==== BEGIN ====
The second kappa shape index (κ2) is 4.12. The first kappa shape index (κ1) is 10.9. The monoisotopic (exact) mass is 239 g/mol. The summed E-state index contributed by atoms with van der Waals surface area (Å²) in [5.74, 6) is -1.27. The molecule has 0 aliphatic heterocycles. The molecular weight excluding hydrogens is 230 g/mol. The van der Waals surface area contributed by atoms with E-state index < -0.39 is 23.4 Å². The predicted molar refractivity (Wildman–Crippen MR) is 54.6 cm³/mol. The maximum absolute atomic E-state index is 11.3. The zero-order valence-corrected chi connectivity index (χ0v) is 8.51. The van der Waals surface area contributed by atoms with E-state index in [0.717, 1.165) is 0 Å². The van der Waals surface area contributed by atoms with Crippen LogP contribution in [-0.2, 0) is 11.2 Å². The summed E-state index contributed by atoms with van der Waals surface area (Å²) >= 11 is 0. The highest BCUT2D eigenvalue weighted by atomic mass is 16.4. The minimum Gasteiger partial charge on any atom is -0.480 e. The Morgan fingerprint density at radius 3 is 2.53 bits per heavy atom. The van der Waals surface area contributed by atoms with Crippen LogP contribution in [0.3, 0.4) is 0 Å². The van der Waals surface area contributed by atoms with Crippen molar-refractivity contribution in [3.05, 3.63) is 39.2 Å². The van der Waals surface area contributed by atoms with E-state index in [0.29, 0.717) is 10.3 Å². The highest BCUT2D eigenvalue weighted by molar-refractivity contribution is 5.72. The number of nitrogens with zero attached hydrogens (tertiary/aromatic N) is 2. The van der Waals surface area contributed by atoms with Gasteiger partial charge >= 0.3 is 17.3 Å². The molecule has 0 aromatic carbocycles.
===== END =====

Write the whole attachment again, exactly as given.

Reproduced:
The second kappa shape index (κ2) is 4.12. The first kappa shape index (κ1) is 10.9. The monoisotopic (exact) mass is 239 g/mol. The summed E-state index contributed by atoms with van der Waals surface area (Å²) in [5.74, 6) is -1.27. The molecule has 0 aliphatic heterocycles. The molecular weight excluding hydrogens is 230 g/mol. The van der Waals surface area contributed by atoms with E-state index < -0.39 is 23.4 Å². The predicted molar refractivity (Wildman–Crippen MR) is 54.6 cm³/mol. The maximum absolute atomic E-state index is 11.3. The zero-order valence-corrected chi connectivity index (χ0v) is 8.51. The van der Waals surface area contributed by atoms with E-state index in [0.717, 1.165) is 0 Å². The van der Waals surface area contributed by atoms with Crippen LogP contribution in [-0.2, 0) is 11.2 Å². The summed E-state index contributed by atoms with van der Waals surface area (Å²) >= 11 is 0. The highest BCUT2D eigenvalue weighted by atomic mass is 16.4. The minimum Gasteiger partial charge on any atom is -0.480 e. The Morgan fingerprint density at radius 3 is 2.53 bits per heavy atom. The van der Waals surface area contributed by atoms with Crippen LogP contribution in [0.3, 0.4) is 0 Å². The van der Waals surface area contributed by atoms with Crippen molar-refractivity contribution in [3.05, 3.63) is 39.2 Å². The van der Waals surface area contributed by atoms with E-state index in [0.29, 0.717) is 10.3 Å². The highest BCUT2D eigenvalue weighted by molar-refractivity contribution is 5.72. The number of nitrogens with zero attached hydrogens (tertiary/aromatic N) is 2. The van der Waals surface area contributed by atoms with Gasteiger partial charge >= 0.3 is 17.3 Å². The molecule has 0 aromatic carbocycles.